Pain is the primary symptom of transverse in about half of all patients. The pain may be localized in the lower back or may consist of sharp, shooting sensations that radiate down the legs or arms or around the torso. Up to 80 percent of those with transverse myelitis report areas of heightened sensitivity to touch, such that clothing or a light touch with a finger causes significant discomfort or pain (a condition called allodynia). Many also experience heightened sensitivity to changes in temperature or to extreme heat or cold.
Physicians diagnose transverse myelitis by taking a medical history and performing a thorough neurological examination.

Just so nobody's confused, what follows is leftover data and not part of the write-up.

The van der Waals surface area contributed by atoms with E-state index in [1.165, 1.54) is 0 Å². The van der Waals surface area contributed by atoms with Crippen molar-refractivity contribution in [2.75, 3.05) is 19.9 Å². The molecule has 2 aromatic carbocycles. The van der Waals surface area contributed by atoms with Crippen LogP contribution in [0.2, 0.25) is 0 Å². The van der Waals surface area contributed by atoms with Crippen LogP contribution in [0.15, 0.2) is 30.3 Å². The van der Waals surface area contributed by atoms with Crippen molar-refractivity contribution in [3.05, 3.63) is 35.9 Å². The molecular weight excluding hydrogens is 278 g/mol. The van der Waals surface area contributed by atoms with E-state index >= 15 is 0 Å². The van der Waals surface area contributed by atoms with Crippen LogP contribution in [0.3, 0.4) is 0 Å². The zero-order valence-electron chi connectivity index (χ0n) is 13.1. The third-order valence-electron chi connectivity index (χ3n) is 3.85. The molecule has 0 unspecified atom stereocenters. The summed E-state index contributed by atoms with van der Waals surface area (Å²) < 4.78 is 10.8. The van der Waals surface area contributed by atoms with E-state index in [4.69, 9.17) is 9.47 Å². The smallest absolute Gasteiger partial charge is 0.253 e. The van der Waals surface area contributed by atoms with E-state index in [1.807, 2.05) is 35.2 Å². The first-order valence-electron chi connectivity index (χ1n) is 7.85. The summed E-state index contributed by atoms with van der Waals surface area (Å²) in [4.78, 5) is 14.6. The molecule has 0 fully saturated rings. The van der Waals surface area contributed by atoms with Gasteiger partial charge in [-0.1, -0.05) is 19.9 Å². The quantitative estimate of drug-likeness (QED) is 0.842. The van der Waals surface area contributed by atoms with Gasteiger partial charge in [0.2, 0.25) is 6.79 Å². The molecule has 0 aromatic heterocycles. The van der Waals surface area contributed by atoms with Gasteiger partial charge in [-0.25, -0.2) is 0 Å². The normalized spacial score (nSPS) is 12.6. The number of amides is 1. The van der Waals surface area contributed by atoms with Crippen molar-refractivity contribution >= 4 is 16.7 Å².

As with many disorders of the spinal cord, no effective cure currently exists for people with transverse myelitis. Treatments are designed to manage and alleviate symptoms and largely depend upon the severity of neurological involvement. Therapy generally begins when the patient first experiences symptoms. Physicians often prescribe corticosteroid therapy during the first few weeks of illness to decrease inflammation.
Following initial therapy, the most critical part of treatment for TM consists of keeping the patient’s body functioning while hoping for either complete or partial spontaneous recovery of the nervous system. This may sometimes require placing the patient on a respirator.